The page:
Supporting churches to include people with Autism and Learning Disabilties

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An Overlooked Generation

One of the benefits of the Internet is interacting with people you never might have met otherwise. It has been wonderful to get to know some autistic adults who have quickly become my friends.  I love to hear about their experiences of church because I learn from those.  

My friend Hilary is a woman who was diagnosed as Asperger’s just a few years ago. She is a talented Astronomy lecturer, passionate about her subject and very able to communicate her passion to others. 

I asked Hilary about church and she spoke about all the capable autistic people that are in our churches that we are ignoring because of their social and sensory awkwardness.  Here is what she writes….

  

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An Overlooked Generation

A friend of mine once wrote a six page letter to the leadership of his church expressing his valid concerns about a topical news story that he felt needed discussing and responding to. The leadership did not read his letter. They collectively perceived this man to be intense, obsessive and too difficult to communicate with even to try. In truth my friend had a deep love for the Lord, was able to express himself with the written word but not as well verbally, and he had an insightful perception of pastoral issues. Why were his views dismissed?

If my friend had been diagnosed as being on the autistic spectrum, or having autistic traits, would he have been listened to? Would there have been a recognition that this was someone whose views were valuable, just as those are valued who have more obvious physical disabilities?

The social disability of able adults with Asperger’s who have not been diagnosed is quite simply often not recognised or realised. It is a largely overlooked generation of people. A group of people who are able to speak eloquently and publicly, hold animated discussions, teach, debate, write, have careers and jobs, and have solid friendships, relationships and marriages. The consequence of this ‘ableness’ is that our intensity of focus, not letting up on a particular issue till resolved, our social awkwardness, our difficulties of experiencing sudden changes – of leadership or of the pastor, the seats being arranged differently, the unexpected event in a service – the sensory overload and resulting exhaustion of the after service coffee/tea socialising, the absence from church social events, the disorienting experience of being in any group of people of more than three, the need to sit on the end of a row and at the back, are all seen to be simply odd and antisocial, not a disability. Our opinions and views are then often and perhaps even subconsciously, dismissed. This was often my experience before 2006 when I was assessed and diagnosed officially as ‘an Asperger’s adult’. I have seen many others being perceived and responded to in the same way before and since.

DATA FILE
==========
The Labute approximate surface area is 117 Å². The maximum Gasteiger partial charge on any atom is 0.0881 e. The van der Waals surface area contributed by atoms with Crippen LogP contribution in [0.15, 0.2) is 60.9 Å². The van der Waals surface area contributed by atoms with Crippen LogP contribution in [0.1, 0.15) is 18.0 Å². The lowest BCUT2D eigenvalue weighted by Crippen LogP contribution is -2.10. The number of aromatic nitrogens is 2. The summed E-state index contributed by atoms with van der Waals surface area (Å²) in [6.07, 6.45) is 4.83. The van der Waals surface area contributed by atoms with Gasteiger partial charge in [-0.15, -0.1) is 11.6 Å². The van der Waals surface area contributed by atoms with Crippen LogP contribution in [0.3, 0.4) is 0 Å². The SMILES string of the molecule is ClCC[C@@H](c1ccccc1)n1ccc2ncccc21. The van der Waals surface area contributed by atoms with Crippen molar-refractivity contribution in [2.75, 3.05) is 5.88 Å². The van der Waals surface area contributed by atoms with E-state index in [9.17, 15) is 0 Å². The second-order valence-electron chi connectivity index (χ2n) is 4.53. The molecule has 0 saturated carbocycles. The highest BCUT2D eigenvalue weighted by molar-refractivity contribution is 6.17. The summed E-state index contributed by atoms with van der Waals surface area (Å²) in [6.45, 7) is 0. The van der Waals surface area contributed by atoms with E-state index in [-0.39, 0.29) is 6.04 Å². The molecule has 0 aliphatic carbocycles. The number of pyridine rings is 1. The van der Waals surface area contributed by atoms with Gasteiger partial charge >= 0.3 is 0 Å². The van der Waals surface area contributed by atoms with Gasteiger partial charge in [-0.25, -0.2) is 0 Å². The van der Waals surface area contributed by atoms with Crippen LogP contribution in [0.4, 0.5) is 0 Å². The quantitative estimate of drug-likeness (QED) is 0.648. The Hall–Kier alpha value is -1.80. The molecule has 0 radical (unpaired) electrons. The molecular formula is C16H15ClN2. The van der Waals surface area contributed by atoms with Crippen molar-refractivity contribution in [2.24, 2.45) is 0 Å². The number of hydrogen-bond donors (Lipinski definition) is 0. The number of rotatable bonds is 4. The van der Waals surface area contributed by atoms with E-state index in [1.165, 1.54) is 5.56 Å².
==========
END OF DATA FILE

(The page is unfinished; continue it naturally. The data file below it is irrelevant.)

There are likely to be such people in your church.

It is obviously and highly likely there were autistic people in Jesus’ day. Consider the apostle Paul! He was intense, academically brilliant, expressive in writing but not apparently so or as much in speech, and was totally and passionately focused. Of course, I’m not putting a case that he was, I am suggesting it is a possibility. If reading this provokes thoughts such as, “but Paul was an apostle, he couldn’t have been…” then that might reveal an interesting prejudice that has not come to the surface until now.

Church is a place where we all can strive to make one another welcome, accepted and loved, The best outreach is to have said about us, “By this, everyone will know that you are my disciples, if you love one another” John 13:35

  

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